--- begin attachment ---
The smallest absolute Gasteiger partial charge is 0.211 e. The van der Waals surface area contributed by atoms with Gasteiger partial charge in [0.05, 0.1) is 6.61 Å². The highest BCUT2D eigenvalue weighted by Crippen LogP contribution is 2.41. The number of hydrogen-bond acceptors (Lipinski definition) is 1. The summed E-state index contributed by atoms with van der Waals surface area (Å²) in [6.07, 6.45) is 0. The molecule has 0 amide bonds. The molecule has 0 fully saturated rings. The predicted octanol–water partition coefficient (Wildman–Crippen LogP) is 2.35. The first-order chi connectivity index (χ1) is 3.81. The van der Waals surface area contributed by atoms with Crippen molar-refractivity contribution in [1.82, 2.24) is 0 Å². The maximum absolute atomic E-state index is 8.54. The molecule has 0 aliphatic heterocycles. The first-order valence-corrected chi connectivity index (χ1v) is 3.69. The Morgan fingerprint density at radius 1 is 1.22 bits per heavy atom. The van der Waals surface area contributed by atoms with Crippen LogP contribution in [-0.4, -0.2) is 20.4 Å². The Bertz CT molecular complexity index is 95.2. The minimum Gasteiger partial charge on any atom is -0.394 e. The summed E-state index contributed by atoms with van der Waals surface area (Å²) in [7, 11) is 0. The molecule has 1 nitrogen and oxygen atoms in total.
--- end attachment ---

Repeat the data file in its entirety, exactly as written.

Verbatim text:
The smallest absolute Gasteiger partial charge is 0.211 e. The van der Waals surface area contributed by atoms with Gasteiger partial charge in [0.05, 0.1) is 6.61 Å². The highest BCUT2D eigenvalue weighted by Crippen LogP contribution is 2.41. The number of hydrogen-bond acceptors (Lipinski definition) is 1. The summed E-state index contributed by atoms with van der Waals surface area (Å²) in [6.07, 6.45) is 0. The molecule has 0 amide bonds. The molecule has 0 fully saturated rings. The predicted octanol–water partition coefficient (Wildman–Crippen LogP) is 2.35. The first-order chi connectivity index (χ1) is 3.81. The van der Waals surface area contributed by atoms with Crippen molar-refractivity contribution in [1.82, 2.24) is 0 Å². The maximum absolute atomic E-state index is 8.54. The molecule has 0 aliphatic heterocycles. The first-order valence-corrected chi connectivity index (χ1v) is 3.69. The Morgan fingerprint density at radius 1 is 1.22 bits per heavy atom. The van der Waals surface area contributed by atoms with Crippen LogP contribution in [-0.4, -0.2) is 20.4 Å². The Bertz CT molecular complexity index is 95.2. The minimum Gasteiger partial charge on any atom is -0.394 e. The summed E-state index contributed by atoms with van der Waals surface area (Å²) in [7, 11) is 0. The molecule has 1 nitrogen and oxygen atoms in total.